Sunday, January 09, 2005

Another Civil War Ancestor?

I've been looking at the Civil War rosters for Wisconsin recently and am beginning to wonder if perhaps I have more than one great great grandfather who fought in the war. My great grandfather, William Lubach, was married to a woman whose maiden name was Johannah Boettcher. Those who have visited my webpage will know that they are both buried in a small cemetery in Tilden township near Chippewa Falls, Wisconsin, and it is fairly clear that Hannah was the daughter of August and Henrietta Boettcher. August was born in 1835 and died in 1898, which would mean that he was thirty in 1865. Civil War rosters for Wisconsin show only six men named Boettcher enrolled in Wisconsin regiments during the war and only one named August Boettcher, who served in Company B of the 45th Wisconsin. He listed his home in October, 1864, as Mosel, Wisconsin, which is a small suburb on the shore of Lake Michigan in Sheboygan County. Is it the same August Boettcher? The name Boettcher is a German word that essentially means 'barrel maker' and the English equivalent would be something like Cooper which also means barrel maker, so it's a very common German name. The earliest confirmed record I have of any of my Boettchers is Hannah's marriage to my great grandfather, but it stands to reason that the daughter of a veteran would have married someone whose father had also fought in the war, rather than, for instance, a newly arrived immigrant just off of the dock. I'm thinking it's a good bet and one I should be able to confirm fairly easily once I've found someone who will search census records for me in that part of Sheboygan County. If the names and ages of the spouse and children correspond with those in the Tilden graveyard, the evidence would be pretty incontrovertible. Another Boettcher named Charles also served with the 45th as a commissioned Commisary Sergeant. Could he have been August's brother? Nearly 90,000 men were enlisted in Wisconsin during the war, only six were named Boettcher and these two served in the same unit. Looks like a distinct possibility to me. The 45th was formed at the beginning of 1865 and the men of the 45th only served for the first six months of that year. They were assigned to guard duty in Nashville. More than half of the men in Company B were listed as having been drafted into service and as such were not volunteers, although August Boettcher was listed as a volunteer..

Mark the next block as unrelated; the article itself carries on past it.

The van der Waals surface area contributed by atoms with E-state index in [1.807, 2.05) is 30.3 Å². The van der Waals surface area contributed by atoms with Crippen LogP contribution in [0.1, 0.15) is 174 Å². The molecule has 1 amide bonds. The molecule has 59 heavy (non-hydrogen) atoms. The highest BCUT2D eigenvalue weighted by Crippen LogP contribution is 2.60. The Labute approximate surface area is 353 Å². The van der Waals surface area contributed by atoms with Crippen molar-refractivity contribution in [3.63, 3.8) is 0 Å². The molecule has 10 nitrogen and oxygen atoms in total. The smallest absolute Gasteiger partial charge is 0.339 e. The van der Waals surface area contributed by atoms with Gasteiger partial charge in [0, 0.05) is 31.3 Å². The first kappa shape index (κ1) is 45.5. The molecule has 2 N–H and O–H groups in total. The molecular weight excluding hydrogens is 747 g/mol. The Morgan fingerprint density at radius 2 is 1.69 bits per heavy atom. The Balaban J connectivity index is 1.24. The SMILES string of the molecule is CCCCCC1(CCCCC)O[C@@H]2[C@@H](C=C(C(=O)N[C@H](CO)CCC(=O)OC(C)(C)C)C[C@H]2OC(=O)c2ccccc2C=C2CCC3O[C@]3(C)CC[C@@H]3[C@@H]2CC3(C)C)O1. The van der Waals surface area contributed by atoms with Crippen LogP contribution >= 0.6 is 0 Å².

Dr. Forbush said...

It's quite interesting investigating your family history. I know, because when I discovered that one of my ancestors fought in the Revolutionary War I was excited.

However, I haven't found any proof that any of my ancestors fought in the Civil War.

Craig said...

Thanks for your comment, Doc. I have a Revolutionary War ancestor too, on my mother's side, also a German, one of about 120 young men on a ship who came across during the French and Indian War. The family tree was researched originally in 1909 and updated in the 1960s. My Steele branch of the family lived in Pennsylvania and Ohio until 1861, when they settled in South Bend, Indiana, the same year that the Studebaker brothers got a contract to make wagons there for the Union army. The Steele's were related to the Studebakers by a marriage in Pennsylvania in 1811.